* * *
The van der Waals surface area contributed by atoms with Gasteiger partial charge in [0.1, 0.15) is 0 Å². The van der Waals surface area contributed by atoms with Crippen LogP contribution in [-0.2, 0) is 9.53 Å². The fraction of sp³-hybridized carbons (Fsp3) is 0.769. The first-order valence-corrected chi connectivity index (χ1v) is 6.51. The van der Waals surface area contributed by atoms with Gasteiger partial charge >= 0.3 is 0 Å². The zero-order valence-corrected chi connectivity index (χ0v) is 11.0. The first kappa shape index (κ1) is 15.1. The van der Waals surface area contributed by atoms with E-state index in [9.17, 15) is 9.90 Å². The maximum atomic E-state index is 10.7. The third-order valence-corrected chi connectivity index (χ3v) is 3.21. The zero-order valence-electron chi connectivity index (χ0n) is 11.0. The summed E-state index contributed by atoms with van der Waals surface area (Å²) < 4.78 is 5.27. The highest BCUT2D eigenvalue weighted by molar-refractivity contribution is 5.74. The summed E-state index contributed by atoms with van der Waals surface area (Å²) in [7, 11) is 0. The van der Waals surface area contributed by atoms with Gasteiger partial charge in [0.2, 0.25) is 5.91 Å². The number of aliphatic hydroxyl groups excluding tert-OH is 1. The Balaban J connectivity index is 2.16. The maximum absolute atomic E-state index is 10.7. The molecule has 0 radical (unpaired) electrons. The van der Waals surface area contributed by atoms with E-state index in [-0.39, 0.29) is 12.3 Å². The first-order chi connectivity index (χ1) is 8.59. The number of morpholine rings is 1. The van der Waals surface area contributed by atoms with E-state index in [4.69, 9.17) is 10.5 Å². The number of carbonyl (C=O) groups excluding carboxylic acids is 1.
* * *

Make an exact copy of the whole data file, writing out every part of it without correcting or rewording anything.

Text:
The van der Waals surface area contributed by atoms with Gasteiger partial charge in [0.1, 0.15) is 0 Å². The van der Waals surface area contributed by atoms with Crippen LogP contribution in [-0.2, 0) is 9.53 Å². The fraction of sp³-hybridized carbons (Fsp3) is 0.769. The first-order valence-corrected chi connectivity index (χ1v) is 6.51. The van der Waals surface area contributed by atoms with Gasteiger partial charge >= 0.3 is 0 Å². The zero-order valence-corrected chi connectivity index (χ0v) is 11.0. The first kappa shape index (κ1) is 15.1. The van der Waals surface area contributed by atoms with E-state index in [9.17, 15) is 9.90 Å². The maximum atomic E-state index is 10.7. The third-order valence-corrected chi connectivity index (χ3v) is 3.21. The zero-order valence-electron chi connectivity index (χ0n) is 11.0. The summed E-state index contributed by atoms with van der Waals surface area (Å²) < 4.78 is 5.27. The highest BCUT2D eigenvalue weighted by molar-refractivity contribution is 5.74. The summed E-state index contributed by atoms with van der Waals surface area (Å²) in [7, 11) is 0. The van der Waals surface area contributed by atoms with Gasteiger partial charge in [0.2, 0.25) is 5.91 Å². The number of aliphatic hydroxyl groups excluding tert-OH is 1. The Balaban J connectivity index is 2.16. The maximum absolute atomic E-state index is 10.7. The molecule has 0 radical (unpaired) electrons. The van der Waals surface area contributed by atoms with E-state index in [-0.39, 0.29) is 12.3 Å². The first-order chi connectivity index (χ1) is 8.59. The number of morpholine rings is 1. The van der Waals surface area contributed by atoms with E-state index in [4.69, 9.17) is 10.5 Å². The number of carbonyl (C=O) groups excluding carboxylic acids is 1.